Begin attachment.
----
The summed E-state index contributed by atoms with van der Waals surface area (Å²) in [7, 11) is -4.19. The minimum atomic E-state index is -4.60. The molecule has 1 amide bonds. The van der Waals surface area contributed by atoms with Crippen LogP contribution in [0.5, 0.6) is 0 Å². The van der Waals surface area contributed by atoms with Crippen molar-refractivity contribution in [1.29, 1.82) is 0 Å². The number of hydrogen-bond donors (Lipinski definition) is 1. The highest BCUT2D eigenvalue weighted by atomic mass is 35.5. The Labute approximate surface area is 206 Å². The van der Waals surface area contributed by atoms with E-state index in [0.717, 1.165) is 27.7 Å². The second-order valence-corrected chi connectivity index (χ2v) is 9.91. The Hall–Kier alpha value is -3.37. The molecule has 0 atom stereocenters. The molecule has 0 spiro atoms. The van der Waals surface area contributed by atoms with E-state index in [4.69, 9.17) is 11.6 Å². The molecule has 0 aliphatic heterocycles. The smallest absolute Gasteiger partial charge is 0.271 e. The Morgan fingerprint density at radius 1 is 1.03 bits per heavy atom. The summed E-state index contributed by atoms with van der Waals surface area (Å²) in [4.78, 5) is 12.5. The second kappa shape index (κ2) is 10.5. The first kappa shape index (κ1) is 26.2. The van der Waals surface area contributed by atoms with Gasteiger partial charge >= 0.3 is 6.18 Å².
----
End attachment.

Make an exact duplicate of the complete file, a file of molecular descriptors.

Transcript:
The summed E-state index contributed by atoms with van der Waals surface area (Å²) in [7, 11) is -4.19. The minimum atomic E-state index is -4.60. The molecule has 1 amide bonds. The van der Waals surface area contributed by atoms with Crippen LogP contribution in [0.5, 0.6) is 0 Å². The van der Waals surface area contributed by atoms with Crippen molar-refractivity contribution in [1.29, 1.82) is 0 Å². The number of hydrogen-bond donors (Lipinski definition) is 1. The highest BCUT2D eigenvalue weighted by atomic mass is 35.5. The Labute approximate surface area is 206 Å². The van der Waals surface area contributed by atoms with E-state index in [0.717, 1.165) is 27.7 Å². The second-order valence-corrected chi connectivity index (χ2v) is 9.91. The Hall–Kier alpha value is -3.37. The molecule has 0 atom stereocenters. The molecule has 0 spiro atoms. The van der Waals surface area contributed by atoms with E-state index in [4.69, 9.17) is 11.6 Å². The molecule has 0 aliphatic heterocycles. The smallest absolute Gasteiger partial charge is 0.271 e. The Morgan fingerprint density at radius 1 is 1.03 bits per heavy atom. The summed E-state index contributed by atoms with van der Waals surface area (Å²) in [4.78, 5) is 12.5. The second kappa shape index (κ2) is 10.5. The first kappa shape index (κ1) is 26.2. The van der Waals surface area contributed by atoms with Gasteiger partial charge >= 0.3 is 6.18 Å².